Exertional myopathy in horses is a syndrome of muscle fatigue, pain, or cramping associated with exercise. Less common exertional myopathies that cause exercise intolerance without muscle necrosis include mitochondrial myopathies and forms of polysaccharide storage myopathy in Warmblood horses. Most commonly, exertional myopathies produce necrosis of striated skeletal muscle and are termed exertional rhabdomyolysis. Although exertional rhabdomyolysis was previously considered a single disease described as azoturia, tying-up, or cording up, it is now known to comprise several different myopathies, which, despite similarities in clinical presentation, differ significantly in etiopathology. Clinical signs usually are seen shortly after onset of exercise.
Equine Neuromuscular Diagnostic Laboratory. The American Quarter Horse Association AQHA has funded research into this disease since and has provided us with the opportunity to learn much about the diagnosis, cause and treatment for this disease. Prior to the development of a genetic test, PSSM was diagnosed by muscle biopsy. The variety of acronyms used are in part related to preferences of different laboratories, as well as to differences in the criteria used to diagnose polysaccharide storage myopathy. Type 2 PSSM represents one or more other forms of a muscle disease that are characterized by abnormal staining for muscle glycogen in microscopic examination of muscle biopsies. The original research performed by Dr. Valberg on PSSM centered around Quarter Horses with clinical signs of tying-up and abnormal amylase-resistant polysaccharide in their muscle biopsies.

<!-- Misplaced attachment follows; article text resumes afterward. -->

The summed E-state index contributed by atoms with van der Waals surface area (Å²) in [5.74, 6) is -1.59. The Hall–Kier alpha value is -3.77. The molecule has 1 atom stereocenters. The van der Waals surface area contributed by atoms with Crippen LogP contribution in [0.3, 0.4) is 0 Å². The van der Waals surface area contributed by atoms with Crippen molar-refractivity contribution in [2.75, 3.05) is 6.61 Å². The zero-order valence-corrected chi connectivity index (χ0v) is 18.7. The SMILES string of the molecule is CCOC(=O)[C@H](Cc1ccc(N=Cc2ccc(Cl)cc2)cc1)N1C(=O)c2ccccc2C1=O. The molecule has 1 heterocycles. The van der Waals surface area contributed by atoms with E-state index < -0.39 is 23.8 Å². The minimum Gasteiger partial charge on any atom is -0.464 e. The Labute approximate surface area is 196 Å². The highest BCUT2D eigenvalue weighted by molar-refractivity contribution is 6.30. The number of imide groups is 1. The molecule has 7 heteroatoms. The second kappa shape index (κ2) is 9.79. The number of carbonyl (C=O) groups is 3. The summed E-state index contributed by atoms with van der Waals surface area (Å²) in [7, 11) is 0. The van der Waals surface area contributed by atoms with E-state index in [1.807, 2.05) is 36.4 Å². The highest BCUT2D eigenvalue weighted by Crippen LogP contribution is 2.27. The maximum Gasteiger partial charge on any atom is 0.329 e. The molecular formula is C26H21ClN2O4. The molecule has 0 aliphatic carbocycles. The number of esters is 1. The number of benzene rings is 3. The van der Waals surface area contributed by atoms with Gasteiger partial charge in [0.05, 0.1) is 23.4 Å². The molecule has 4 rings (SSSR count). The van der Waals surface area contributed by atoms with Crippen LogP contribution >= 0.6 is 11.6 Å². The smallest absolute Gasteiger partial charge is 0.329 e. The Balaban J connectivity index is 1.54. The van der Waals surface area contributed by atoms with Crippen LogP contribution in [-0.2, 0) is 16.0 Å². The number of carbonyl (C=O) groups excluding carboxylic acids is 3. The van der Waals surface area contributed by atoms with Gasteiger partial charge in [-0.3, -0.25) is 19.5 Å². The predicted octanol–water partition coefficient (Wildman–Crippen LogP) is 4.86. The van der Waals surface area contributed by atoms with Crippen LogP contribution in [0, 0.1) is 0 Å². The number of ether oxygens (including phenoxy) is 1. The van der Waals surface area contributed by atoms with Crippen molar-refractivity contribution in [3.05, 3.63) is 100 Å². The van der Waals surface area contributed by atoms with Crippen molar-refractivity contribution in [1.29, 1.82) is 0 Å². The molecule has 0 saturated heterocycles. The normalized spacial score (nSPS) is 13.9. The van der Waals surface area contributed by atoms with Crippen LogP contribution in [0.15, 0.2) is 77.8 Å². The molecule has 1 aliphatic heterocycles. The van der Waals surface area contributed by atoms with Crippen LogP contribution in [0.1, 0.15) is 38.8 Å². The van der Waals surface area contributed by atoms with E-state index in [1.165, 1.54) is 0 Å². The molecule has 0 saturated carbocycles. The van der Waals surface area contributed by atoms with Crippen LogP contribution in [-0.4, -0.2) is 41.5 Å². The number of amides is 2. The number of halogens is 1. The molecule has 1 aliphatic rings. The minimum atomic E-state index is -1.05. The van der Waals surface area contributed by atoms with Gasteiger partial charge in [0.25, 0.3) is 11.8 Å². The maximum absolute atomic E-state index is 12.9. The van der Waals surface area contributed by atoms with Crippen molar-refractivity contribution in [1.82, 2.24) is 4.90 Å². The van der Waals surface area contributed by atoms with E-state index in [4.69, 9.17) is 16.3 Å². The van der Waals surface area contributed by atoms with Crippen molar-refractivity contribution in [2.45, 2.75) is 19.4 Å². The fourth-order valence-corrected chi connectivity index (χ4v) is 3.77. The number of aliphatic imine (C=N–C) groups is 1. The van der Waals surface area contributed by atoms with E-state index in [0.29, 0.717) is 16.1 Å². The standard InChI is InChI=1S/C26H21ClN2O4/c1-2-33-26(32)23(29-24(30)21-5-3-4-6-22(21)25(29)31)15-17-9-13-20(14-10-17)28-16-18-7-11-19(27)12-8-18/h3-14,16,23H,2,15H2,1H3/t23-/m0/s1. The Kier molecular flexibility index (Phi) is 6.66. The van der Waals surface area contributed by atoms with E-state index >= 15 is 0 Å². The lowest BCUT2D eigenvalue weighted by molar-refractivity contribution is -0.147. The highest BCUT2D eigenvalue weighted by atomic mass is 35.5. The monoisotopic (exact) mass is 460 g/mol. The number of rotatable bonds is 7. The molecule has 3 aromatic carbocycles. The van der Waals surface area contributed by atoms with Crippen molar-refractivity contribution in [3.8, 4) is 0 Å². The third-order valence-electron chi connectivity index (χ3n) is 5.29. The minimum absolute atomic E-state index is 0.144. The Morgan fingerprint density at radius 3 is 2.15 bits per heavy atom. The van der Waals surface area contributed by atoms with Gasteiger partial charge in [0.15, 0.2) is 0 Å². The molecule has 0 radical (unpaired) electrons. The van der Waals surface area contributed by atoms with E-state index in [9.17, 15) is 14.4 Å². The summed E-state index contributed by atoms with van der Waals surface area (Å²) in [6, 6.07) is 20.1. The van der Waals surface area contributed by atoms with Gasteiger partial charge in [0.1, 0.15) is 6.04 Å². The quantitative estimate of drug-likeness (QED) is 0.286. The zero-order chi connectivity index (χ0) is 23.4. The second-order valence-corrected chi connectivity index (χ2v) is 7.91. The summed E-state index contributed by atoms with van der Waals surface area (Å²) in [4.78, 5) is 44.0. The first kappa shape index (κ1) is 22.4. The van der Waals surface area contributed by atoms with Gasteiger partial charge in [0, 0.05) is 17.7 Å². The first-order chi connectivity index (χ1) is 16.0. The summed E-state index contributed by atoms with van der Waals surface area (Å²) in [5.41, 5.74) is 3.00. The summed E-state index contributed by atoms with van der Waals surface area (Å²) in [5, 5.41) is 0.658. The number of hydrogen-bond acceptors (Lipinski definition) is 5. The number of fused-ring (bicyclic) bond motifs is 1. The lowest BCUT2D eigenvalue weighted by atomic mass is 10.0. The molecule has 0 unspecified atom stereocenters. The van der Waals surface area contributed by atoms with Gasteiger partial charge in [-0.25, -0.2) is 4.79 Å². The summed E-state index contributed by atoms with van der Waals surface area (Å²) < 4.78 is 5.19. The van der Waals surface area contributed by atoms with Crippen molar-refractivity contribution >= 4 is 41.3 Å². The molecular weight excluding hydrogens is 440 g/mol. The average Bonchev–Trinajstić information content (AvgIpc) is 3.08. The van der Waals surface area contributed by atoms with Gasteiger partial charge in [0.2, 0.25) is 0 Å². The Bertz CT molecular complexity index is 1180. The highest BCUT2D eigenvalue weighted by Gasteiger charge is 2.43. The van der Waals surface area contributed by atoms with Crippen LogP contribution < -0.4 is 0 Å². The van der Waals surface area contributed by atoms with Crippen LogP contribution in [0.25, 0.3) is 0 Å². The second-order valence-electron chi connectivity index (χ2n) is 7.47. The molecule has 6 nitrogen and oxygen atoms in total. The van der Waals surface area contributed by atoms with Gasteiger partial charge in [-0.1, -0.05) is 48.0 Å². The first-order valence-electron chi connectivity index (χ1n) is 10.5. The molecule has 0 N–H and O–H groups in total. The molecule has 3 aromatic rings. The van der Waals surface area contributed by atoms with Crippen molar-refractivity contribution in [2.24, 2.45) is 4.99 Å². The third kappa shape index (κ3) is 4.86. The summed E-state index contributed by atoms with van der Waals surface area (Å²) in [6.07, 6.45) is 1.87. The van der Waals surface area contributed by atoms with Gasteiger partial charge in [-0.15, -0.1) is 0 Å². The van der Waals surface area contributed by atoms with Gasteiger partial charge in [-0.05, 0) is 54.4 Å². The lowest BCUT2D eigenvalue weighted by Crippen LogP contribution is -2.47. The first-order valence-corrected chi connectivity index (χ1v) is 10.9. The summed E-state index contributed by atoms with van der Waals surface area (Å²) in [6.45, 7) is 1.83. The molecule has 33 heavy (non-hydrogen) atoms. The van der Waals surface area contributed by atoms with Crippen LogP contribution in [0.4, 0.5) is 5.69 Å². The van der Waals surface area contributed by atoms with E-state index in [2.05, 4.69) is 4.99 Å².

Glycogen is a required energy source in the rapidly growing fetus and neonate and is synthesized by glycogen synthase, which creates straight chains of glucose with alpha 1,4-glycosidic linkages, and by glycogen branching enzyme, which creates a branched structure through alpha 1,6-linkages. It is likely that the GBE1 mutation and lack of GBE enzymatic activity results in cardiac and skeletal muscle, liver, and brain being unable to store and mobilize glycogen to maintain normal glucose homeostasis. Carrier frequency estimates of 7. However, clinically, the number of GBED foals born alive appears less than expected.
It is most commonly associated with heavy horse breeds and the American Quarter Horse. While incurable, PSSM can be managed with appropriate diet and exercise. Glycogen is a molecular polymer of glucose a polysaccharide used to store energy, and is important for maintaining glucose homeostasis in the blood, as well as for providing energy for skeletal muscle and cardiac muscle contraction. This bond may be broken by amylase when the body wishes to break down glycogen into glucose for energy.